When Germany host England in the Nations League on Tuesday, Three Lions coach Gareth Southgate is hoping his side will not reflect on what has come of it.
Stuttgart-born Jamal Musiala is expected to play for Germany after opting to represent his native country rather than England in February 2021, despite spending much of his childhood in London and impressing at academies in Southampton and Chelsea.
The 19-year-old, who joined FC Bayern Munich from Chelsea in July 2019, has since become the club’s youngest debutant and goalscorer – and youngest Champions League player and goalscorer.
Musiala, who played for England teams from U15 to U21, also became the youngest player to represent Germany at a major tournament when he faced Hungary in the belated Euro 2020 finals.
Speaking to BBC Sport ahead of the game in Munich (7.45pm BST), he outlined his desire to achieve even more, his World Cup ambitions, his preferred position and why he has benefited from the football cultures of both countries.
“I really want to perform”
After a promising debut season at Bayern, Musiala was surprisingly nominated for Euro 2020. Despite being limited to just two brief substitute appearances, Musiala still made an impression by bringing in the goal against Hungary that sent Germany to the last 16 with steps.
With 11 caps and one goal, he built on that with an outstanding performance against the Netherlands in March while making an influential second-half appearance on the left wing 1-1 draw in the Nations League in Italy on Saturday led to calls for a starting place.
Musiala believes he benefits from the influence of two top-class German coaches with contrasting styles at club and international level.
He added: “We play a very offensive game with Julian Nagelsmann at Bayern, sometimes with just three at the back and a lot of attackers up front.
“It’s about ball control, positioning on the ball, but also good counter-pressing to regain the ball immediately after losing possession.
“Hansi Flick plays more aggressively with Germany than he did with Bayern. We want to recapture the ball high up to launch attacks. This also means that the opponent is further away from the goal. We practice our high pressing in training.
“I’m dying to perform well and be part of this squad – my first World Cup would be an amazing feeling.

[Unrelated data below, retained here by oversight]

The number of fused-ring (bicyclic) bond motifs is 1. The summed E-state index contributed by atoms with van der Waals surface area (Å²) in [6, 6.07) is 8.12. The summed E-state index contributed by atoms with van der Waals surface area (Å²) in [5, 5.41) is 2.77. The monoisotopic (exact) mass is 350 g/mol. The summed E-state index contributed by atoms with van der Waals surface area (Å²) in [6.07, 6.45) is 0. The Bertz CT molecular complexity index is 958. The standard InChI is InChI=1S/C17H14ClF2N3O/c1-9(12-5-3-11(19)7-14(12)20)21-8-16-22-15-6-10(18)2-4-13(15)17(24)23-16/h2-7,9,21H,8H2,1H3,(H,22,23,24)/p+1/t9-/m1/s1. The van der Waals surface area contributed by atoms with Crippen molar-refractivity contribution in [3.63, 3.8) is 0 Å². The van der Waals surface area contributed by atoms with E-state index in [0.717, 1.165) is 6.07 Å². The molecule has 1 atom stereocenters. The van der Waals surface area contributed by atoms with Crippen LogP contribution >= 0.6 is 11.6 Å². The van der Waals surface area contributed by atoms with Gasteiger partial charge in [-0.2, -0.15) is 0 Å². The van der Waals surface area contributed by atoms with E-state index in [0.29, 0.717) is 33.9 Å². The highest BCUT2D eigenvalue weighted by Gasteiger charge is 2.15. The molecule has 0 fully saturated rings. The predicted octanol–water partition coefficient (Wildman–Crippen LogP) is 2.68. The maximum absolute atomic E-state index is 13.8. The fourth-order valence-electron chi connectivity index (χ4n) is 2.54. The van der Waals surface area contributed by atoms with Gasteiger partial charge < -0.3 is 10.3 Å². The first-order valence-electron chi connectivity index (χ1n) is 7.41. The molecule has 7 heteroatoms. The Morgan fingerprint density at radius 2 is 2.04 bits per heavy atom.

“I want to go one step further, have more physicality, stamina, better scoring and defensive discipline.”
A tricky dribbler
Musiala’s strengths were evident early in his Bayern career, making his Champions League debut in December 2020 – just months after his club debut aged 17 – in a 1-1 draw at Diego Simeones Atletico Madrid.
“I was very nervous,” he said. “It was the biggest game of my career back then. I tried to play as freely as possible, not thinking about the situation and playing my natural game.”
Atletico’s experienced midfield of Saul Niguez and Koke struggled to catch Musiala’s movement between the lines, allowing him to dribble straight at their defence. He completed three dribbles in 76 minutes and proved his technical security in possession with a passing accuracy of 92%.
Musiala said: “Dribbling in a small space, tight control, beating players, that’s what I’ve always liked to do.
“I’ve been training these moves since I was little, with my dad. He encouraged me to compete and beat players – and I’ve always kept that to myself.
“In Germany we have a league in the academy for the under 10s, while in England we only have a league for the under 18s.
“You have a lot less pressure and more time to develop and you can play a lot more freely. With the tactics here in Germany you are taught to win at a young age.”
Although Musiala played mainly in lower central midfield last season, he was still able to contribute eight goals and six assists to FC Bayern. This equates to a goal or assist every 141 minutes and an increased appetite to score more goals.
“When you play in midfield you have to find different ways to join the attack and late runs behind defense can be very difficult to defend against,” he added.
Typed as a substitute for a German “Genie”.
Having graduated from Chelsea academy as a striker and attacking midfielder, Musiala has now played for Bayern’s first-team on left and right wing, as a number 10 and in a deeper role in central midfield.
He said: “There are a lot of things you do differently in midfield. When you’re on the pitch you have to be more aware of your surroundings, seek more passes from behind, sometimes make better decisions to hold the ball than dribble, and demonstrate defensive discipline to be in the right position.
“It will only make my all-around game better.”
Despite such versatility, it is widely expected that Musiala’s future for club and country lies in the role of the number 10 as a potential successor to Bayern and Germany legend Thomas Muller.
“Everyone knows that attacking midfield is my preferred position because that’s where I have the game in front of me,” he added.
“I can learn a lot from Thomas. Ever since my first training session, we’ve always talked about the game.
“The way he sees the game is brilliant because he sees where space is going to be before it even happens, he’s a few moves ahead.
“Before he receives the ball, he already knows which pass to play. He guides our structure when we press.
“If I get the opportunity to play higher up the pitch as number 10, I already have some ideas on what could improve my game.”
England will hope they don’t suffer from Musiala’s meteoric rise and forward thinking on Tuesday.